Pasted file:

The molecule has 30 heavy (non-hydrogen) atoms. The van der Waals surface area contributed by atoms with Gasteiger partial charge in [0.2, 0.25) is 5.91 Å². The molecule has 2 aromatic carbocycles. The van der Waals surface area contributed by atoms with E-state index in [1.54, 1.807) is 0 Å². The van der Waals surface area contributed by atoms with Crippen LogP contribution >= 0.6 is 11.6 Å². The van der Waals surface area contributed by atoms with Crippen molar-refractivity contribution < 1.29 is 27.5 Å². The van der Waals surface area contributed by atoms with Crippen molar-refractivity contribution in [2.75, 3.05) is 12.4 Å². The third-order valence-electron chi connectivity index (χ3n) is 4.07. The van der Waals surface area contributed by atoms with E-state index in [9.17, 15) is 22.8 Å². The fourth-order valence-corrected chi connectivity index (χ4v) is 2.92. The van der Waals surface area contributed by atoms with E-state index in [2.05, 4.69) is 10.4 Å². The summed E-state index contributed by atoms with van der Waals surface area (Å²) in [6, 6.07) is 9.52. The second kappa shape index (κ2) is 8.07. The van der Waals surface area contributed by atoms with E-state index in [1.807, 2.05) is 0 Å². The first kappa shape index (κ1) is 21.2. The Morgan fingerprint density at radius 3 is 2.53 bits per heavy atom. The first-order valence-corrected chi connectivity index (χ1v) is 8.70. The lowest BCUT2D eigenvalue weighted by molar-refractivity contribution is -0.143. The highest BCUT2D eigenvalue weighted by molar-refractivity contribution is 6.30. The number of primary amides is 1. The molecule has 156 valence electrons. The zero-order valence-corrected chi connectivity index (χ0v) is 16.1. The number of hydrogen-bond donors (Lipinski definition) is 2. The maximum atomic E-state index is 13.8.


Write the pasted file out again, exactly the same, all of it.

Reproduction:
The molecule has 30 heavy (non-hydrogen) atoms. The van der Waals surface area contributed by atoms with Gasteiger partial charge in [0.2, 0.25) is 5.91 Å². The molecule has 2 aromatic carbocycles. The van der Waals surface area contributed by atoms with E-state index in [1.54, 1.807) is 0 Å². The van der Waals surface area contributed by atoms with Crippen LogP contribution >= 0.6 is 11.6 Å². The van der Waals surface area contributed by atoms with Crippen molar-refractivity contribution < 1.29 is 27.5 Å². The van der Waals surface area contributed by atoms with Crippen molar-refractivity contribution in [2.75, 3.05) is 12.4 Å². The third-order valence-electron chi connectivity index (χ3n) is 4.07. The van der Waals surface area contributed by atoms with E-state index in [9.17, 15) is 22.8 Å². The fourth-order valence-corrected chi connectivity index (χ4v) is 2.92. The van der Waals surface area contributed by atoms with E-state index in [2.05, 4.69) is 10.4 Å². The summed E-state index contributed by atoms with van der Waals surface area (Å²) in [6, 6.07) is 9.52. The second kappa shape index (κ2) is 8.07. The van der Waals surface area contributed by atoms with E-state index in [1.807, 2.05) is 0 Å². The first kappa shape index (κ1) is 21.2. The Morgan fingerprint density at radius 3 is 2.53 bits per heavy atom. The first-order valence-corrected chi connectivity index (χ1v) is 8.70. The lowest BCUT2D eigenvalue weighted by molar-refractivity contribution is -0.143. The highest BCUT2D eigenvalue weighted by molar-refractivity contribution is 6.30. The number of primary amides is 1. The molecule has 156 valence electrons. The zero-order valence-corrected chi connectivity index (χ0v) is 16.1. The number of hydrogen-bond donors (Lipinski definition) is 2. The maximum atomic E-state index is 13.8.